We present a 3D-printing technology allowing free-form fabrication of centimetre-scale injectable structures for minimally invasive delivery. They result from the combination of 3D printing onto a cryogenic substrate and optimisation of carboxymethylcellulose-based cryogel inks. The resulting highly porous and elastic cryogels are biocompatible, and allow for protection of cell viability during compression for injection. Implanted into the murine subcutaneous space, they are colonized with a loose fibrovascular tissue with minimal signs of inflammation and remain encapsulation-free at three months. Finally, we vary local pore size through control of the substrate temperature during cryogenic printing. This enables control over local cell seeding density in vitro and over vascularization density in cell-free scaffolds in vivo. In sum, we address the need for 3D-bioprinting of large, yet injectable and highly biocompatible scaffolds and show modulation of the local response through control over local pore size.
Statement of Significance
This work combines the power of 3D additive manufacturing with clinically advantageous minimally invasive delivery. We obtain porous, highly compressible and mechanically rugged structures by optimizing a cryogenic 3D printing process. Only a basic commercial 3D printer and elementary control over reaction rate and freezing are required. The porous hydrogels obtained are capable of withstanding delivery through capillaries up to 50 times smaller than their largest linear dimension, an as yet unprecedented compression ratio. Cells seeded onto the hydrogels are protected during compression. The hydrogel structures further exhibit excellent biocompatibility 3 months after subcutaneous injection into mice. We finally demonstrate that local modulation of pore size grants control over vascularization density in vivo. This provides proof-of-principle that meaningful biological information can be encoded during the 3D printing process, deploying its effect after minimally invasive implantation.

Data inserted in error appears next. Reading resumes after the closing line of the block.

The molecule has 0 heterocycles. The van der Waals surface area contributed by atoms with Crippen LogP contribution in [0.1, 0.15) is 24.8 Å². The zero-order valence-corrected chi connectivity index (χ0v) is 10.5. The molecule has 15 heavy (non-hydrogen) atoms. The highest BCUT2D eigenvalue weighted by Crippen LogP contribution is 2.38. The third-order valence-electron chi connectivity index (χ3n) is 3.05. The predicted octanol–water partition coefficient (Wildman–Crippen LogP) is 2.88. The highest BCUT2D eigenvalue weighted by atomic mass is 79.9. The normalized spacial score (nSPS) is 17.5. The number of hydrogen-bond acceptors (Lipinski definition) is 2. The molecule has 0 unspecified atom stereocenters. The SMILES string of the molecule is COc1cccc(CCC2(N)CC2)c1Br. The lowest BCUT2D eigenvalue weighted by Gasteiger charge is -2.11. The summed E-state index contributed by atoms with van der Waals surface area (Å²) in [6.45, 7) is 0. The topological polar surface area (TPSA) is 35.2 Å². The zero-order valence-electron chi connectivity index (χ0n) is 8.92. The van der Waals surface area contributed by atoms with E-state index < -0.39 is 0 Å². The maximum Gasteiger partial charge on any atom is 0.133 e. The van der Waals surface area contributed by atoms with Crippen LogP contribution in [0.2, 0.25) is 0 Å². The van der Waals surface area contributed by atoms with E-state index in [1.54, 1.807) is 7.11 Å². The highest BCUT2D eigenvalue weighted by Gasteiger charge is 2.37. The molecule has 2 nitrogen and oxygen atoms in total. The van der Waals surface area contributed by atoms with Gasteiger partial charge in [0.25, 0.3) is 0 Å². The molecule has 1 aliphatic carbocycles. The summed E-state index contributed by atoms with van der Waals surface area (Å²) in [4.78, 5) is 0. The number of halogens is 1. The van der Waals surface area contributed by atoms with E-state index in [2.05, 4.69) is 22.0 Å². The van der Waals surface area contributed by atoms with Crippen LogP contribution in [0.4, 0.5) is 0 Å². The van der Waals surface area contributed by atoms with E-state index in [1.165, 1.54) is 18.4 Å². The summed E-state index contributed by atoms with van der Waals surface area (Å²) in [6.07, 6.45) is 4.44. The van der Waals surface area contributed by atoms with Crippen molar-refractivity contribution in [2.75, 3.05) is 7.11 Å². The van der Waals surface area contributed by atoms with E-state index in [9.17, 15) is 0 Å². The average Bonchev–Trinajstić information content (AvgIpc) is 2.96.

Keywords: 3D printing, Hydrogel, Biocompatible, Injectable, Implantation, Carboxymethylcellulose